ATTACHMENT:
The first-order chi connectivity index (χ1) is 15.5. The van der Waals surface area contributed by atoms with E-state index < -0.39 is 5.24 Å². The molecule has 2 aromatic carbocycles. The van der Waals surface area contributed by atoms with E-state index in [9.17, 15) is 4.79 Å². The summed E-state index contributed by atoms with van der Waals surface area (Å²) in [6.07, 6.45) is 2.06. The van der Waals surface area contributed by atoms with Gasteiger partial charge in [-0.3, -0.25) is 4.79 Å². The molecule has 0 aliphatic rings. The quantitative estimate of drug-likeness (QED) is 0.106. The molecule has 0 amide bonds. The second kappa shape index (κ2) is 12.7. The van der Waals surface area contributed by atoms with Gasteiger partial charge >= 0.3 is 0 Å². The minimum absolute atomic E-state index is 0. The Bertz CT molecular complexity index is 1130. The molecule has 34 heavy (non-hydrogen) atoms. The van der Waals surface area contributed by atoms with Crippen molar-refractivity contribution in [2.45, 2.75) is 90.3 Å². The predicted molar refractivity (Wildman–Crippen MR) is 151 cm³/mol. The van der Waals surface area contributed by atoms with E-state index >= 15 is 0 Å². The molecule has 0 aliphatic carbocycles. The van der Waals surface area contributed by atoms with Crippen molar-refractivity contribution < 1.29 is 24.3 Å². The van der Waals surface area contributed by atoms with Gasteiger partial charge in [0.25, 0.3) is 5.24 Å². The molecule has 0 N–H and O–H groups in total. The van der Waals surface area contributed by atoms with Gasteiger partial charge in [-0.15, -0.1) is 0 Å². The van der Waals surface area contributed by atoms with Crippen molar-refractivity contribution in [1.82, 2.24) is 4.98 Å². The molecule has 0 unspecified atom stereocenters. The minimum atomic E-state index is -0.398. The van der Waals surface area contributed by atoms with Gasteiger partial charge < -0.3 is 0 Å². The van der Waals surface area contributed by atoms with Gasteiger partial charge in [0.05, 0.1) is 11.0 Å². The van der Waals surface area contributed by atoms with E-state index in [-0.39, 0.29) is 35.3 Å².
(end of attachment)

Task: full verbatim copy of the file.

The first-order chi connectivity index (χ1) is 15.5. The van der Waals surface area contributed by atoms with E-state index < -0.39 is 5.24 Å². The molecule has 2 aromatic carbocycles. The van der Waals surface area contributed by atoms with E-state index in [9.17, 15) is 4.79 Å². The summed E-state index contributed by atoms with van der Waals surface area (Å²) in [6.07, 6.45) is 2.06. The van der Waals surface area contributed by atoms with Gasteiger partial charge in [-0.3, -0.25) is 4.79 Å². The molecule has 0 aliphatic rings. The quantitative estimate of drug-likeness (QED) is 0.106. The molecule has 0 amide bonds. The second kappa shape index (κ2) is 12.7. The van der Waals surface area contributed by atoms with Gasteiger partial charge >= 0.3 is 0 Å². The minimum absolute atomic E-state index is 0. The Bertz CT molecular complexity index is 1130. The molecule has 34 heavy (non-hydrogen) atoms. The van der Waals surface area contributed by atoms with Crippen molar-refractivity contribution in [2.45, 2.75) is 90.3 Å². The predicted molar refractivity (Wildman–Crippen MR) is 151 cm³/mol. The van der Waals surface area contributed by atoms with E-state index >= 15 is 0 Å². The molecule has 0 aliphatic carbocycles. The van der Waals surface area contributed by atoms with Crippen molar-refractivity contribution < 1.29 is 24.3 Å². The van der Waals surface area contributed by atoms with Gasteiger partial charge in [0.25, 0.3) is 5.24 Å². The molecule has 0 N–H and O–H groups in total. The van der Waals surface area contributed by atoms with Gasteiger partial charge in [-0.15, -0.1) is 0 Å². The van der Waals surface area contributed by atoms with Crippen molar-refractivity contribution in [1.82, 2.24) is 4.98 Å². The molecule has 0 unspecified atom stereocenters. The minimum atomic E-state index is -0.398. The van der Waals surface area contributed by atoms with Gasteiger partial charge < -0.3 is 0 Å². The van der Waals surface area contributed by atoms with Gasteiger partial charge in [0.05, 0.1) is 11.0 Å². The van der Waals surface area contributed by atoms with E-state index in [-0.39, 0.29) is 35.3 Å².